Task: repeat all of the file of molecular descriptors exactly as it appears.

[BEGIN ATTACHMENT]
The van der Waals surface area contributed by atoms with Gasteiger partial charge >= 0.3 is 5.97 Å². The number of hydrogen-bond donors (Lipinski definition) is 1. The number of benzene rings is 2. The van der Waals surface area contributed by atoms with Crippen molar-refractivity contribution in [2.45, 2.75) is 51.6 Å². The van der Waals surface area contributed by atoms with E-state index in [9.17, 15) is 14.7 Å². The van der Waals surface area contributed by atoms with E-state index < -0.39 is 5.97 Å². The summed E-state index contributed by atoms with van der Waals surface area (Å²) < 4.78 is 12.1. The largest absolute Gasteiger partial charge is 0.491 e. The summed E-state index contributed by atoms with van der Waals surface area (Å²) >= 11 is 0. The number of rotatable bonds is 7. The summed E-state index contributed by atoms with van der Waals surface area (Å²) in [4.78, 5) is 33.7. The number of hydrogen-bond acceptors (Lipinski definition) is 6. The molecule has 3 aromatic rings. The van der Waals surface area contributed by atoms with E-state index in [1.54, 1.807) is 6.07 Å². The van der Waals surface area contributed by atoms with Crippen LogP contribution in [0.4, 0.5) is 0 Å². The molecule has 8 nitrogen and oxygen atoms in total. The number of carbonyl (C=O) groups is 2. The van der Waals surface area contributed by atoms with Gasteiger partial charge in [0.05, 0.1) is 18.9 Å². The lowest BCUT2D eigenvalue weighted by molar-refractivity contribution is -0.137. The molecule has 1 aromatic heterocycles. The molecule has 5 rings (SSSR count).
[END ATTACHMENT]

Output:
The van der Waals surface area contributed by atoms with Gasteiger partial charge >= 0.3 is 5.97 Å². The number of hydrogen-bond donors (Lipinski definition) is 1. The number of benzene rings is 2. The van der Waals surface area contributed by atoms with Crippen molar-refractivity contribution in [2.45, 2.75) is 51.6 Å². The van der Waals surface area contributed by atoms with E-state index in [9.17, 15) is 14.7 Å². The van der Waals surface area contributed by atoms with E-state index < -0.39 is 5.97 Å². The summed E-state index contributed by atoms with van der Waals surface area (Å²) < 4.78 is 12.1. The largest absolute Gasteiger partial charge is 0.491 e. The summed E-state index contributed by atoms with van der Waals surface area (Å²) >= 11 is 0. The number of rotatable bonds is 7. The summed E-state index contributed by atoms with van der Waals surface area (Å²) in [4.78, 5) is 33.7. The number of hydrogen-bond acceptors (Lipinski definition) is 6. The molecule has 3 aromatic rings. The van der Waals surface area contributed by atoms with E-state index in [1.54, 1.807) is 6.07 Å². The van der Waals surface area contributed by atoms with Crippen LogP contribution in [0.4, 0.5) is 0 Å². The molecule has 8 nitrogen and oxygen atoms in total. The number of carbonyl (C=O) groups is 2. The van der Waals surface area contributed by atoms with Gasteiger partial charge in [0.05, 0.1) is 18.9 Å². The lowest BCUT2D eigenvalue weighted by molar-refractivity contribution is -0.137. The molecule has 1 aromatic heterocycles. The molecule has 5 rings (SSSR count).